I'm currently using SnapRaid but on Windows OS not Ubuntu.
If you really like SnapRaid, go and ask Andrea at his (SnapRaid) forum.
I've heard FlexRaid also supports Linux (including Ubuntu, Redhat, SUSE, Zentyal, OpenMediaVault, and many others).

How are you liking it on windows? What are the sync times like?
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post #9 of 12 Old 08-21-2013, 01:41 PM
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I also use Snapraid on my windows media server and use Junction folders for pooling.  A "poor mans" storage and pooling solution biggrin.gif

 

Sync times are based on your read/writes speeds of your hard drives so it varies. If the hard drive can read at 100MBps and the parity can write at 100MBps then you should get 100MB a second for a sync. I've never seen a sync that was unusually slow except for my hard drives that are 99% full. A snapraid check will take around 5hrs to complete if I remember correctly. I have three 2TB HDD with 2 full and 1 half full. Doesn't hurt to try out, if you don't like it then you can just delete the parity and go with something else.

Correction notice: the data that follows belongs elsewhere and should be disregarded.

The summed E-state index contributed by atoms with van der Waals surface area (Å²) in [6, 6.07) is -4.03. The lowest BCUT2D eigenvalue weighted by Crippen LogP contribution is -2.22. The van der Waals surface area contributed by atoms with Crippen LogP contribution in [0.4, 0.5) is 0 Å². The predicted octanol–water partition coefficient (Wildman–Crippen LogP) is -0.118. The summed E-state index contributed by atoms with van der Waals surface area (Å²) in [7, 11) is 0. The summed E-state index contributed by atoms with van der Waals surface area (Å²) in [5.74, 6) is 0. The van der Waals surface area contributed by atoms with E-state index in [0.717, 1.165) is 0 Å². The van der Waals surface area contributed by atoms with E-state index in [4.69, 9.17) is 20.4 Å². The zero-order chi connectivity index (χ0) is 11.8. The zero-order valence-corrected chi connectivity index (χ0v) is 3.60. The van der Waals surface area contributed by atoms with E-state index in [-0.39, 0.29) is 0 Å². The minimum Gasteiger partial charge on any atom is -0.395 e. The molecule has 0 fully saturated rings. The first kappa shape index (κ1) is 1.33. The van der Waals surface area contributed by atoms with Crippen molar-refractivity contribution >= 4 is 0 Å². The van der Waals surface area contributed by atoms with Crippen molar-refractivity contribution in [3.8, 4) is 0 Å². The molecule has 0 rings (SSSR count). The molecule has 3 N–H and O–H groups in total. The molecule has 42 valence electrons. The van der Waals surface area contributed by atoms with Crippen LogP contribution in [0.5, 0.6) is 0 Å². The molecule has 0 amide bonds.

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post #10 of 12 Old 08-21-2013, 01:53 PM - Thread Starter
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See thats cool. I like the idea of the oh well dosnt work well or takes to long or what ever and just re-format the parity drive an uninstall and your all set.
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post #11 of 12 Old 08-21-2013, 02:01 PM
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You don't install Snapraid, its run like a portable program. Its literally just deleting your parity (right click, delete) and deleting the Snapraid folder. Snapraid also creates a content file that you specify where its placed but its a single file, right click and delete.

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post #12 of 12 Old 08-26-2013, 07:24 AM - Thread Starter
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I got snapraid setup over the weekend and it was a snap to setup. Very easy to understand. Only down side is that it dosnt do on the fly data reconstruction of data on a failed disk like raid 5 but I'm ok with that. I also setup my parity file on a usb3 external drive so I can keep that spun down except when I want to run a sync or check.